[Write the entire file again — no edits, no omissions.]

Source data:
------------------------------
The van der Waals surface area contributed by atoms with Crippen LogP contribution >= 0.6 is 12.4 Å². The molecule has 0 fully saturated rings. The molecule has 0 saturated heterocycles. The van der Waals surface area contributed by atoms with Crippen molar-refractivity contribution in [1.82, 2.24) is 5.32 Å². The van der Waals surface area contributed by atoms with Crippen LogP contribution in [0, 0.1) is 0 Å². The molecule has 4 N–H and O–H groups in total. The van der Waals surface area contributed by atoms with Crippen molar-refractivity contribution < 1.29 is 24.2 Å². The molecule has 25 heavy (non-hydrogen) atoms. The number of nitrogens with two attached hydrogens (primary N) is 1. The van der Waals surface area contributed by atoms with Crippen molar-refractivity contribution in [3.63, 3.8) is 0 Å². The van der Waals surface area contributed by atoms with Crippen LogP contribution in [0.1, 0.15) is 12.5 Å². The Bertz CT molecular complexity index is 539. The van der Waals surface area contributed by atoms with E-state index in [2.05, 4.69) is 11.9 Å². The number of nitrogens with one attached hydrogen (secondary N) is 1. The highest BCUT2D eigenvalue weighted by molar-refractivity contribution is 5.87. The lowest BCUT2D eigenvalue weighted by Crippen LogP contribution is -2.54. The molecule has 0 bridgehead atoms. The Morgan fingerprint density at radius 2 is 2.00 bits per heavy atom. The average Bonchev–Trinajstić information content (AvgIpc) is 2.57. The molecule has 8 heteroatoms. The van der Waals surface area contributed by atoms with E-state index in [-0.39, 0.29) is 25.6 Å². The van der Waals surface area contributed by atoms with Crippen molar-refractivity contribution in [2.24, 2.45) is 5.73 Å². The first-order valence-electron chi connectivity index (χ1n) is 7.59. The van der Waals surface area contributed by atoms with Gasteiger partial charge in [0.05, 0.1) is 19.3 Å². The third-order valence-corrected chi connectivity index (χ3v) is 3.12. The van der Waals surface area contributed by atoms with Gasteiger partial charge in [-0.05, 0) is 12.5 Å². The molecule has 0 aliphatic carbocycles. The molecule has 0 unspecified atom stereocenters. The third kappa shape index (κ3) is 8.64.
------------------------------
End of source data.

The van der Waals surface area contributed by atoms with Crippen LogP contribution >= 0.6 is 12.4 Å². The molecule has 0 fully saturated rings. The molecule has 0 saturated heterocycles. The van der Waals surface area contributed by atoms with Crippen molar-refractivity contribution in [1.82, 2.24) is 5.32 Å². The van der Waals surface area contributed by atoms with Crippen LogP contribution in [0, 0.1) is 0 Å². The molecule has 4 N–H and O–H groups in total. The van der Waals surface area contributed by atoms with Crippen molar-refractivity contribution < 1.29 is 24.2 Å². The molecule has 25 heavy (non-hydrogen) atoms. The number of nitrogens with two attached hydrogens (primary N) is 1. The van der Waals surface area contributed by atoms with Crippen molar-refractivity contribution in [3.63, 3.8) is 0 Å². The van der Waals surface area contributed by atoms with Crippen LogP contribution in [0.1, 0.15) is 12.5 Å². The Bertz CT molecular complexity index is 539. The van der Waals surface area contributed by atoms with E-state index in [2.05, 4.69) is 11.9 Å². The number of nitrogens with one attached hydrogen (secondary N) is 1. The highest BCUT2D eigenvalue weighted by molar-refractivity contribution is 5.87. The lowest BCUT2D eigenvalue weighted by Crippen LogP contribution is -2.54. The molecule has 0 bridgehead atoms. The Morgan fingerprint density at radius 2 is 2.00 bits per heavy atom. The average Bonchev–Trinajstić information content (AvgIpc) is 2.57. The molecule has 8 heteroatoms. The van der Waals surface area contributed by atoms with E-state index in [-0.39, 0.29) is 25.6 Å². The van der Waals surface area contributed by atoms with Crippen molar-refractivity contribution in [2.24, 2.45) is 5.73 Å². The first-order valence-electron chi connectivity index (χ1n) is 7.59. The van der Waals surface area contributed by atoms with Gasteiger partial charge in [0.05, 0.1) is 19.3 Å². The third-order valence-corrected chi connectivity index (χ3v) is 3.12. The van der Waals surface area contributed by atoms with Gasteiger partial charge in [-0.05, 0) is 12.5 Å². The molecule has 0 aliphatic carbocycles. The molecule has 0 unspecified atom stereocenters. The third kappa shape index (κ3) is 8.64.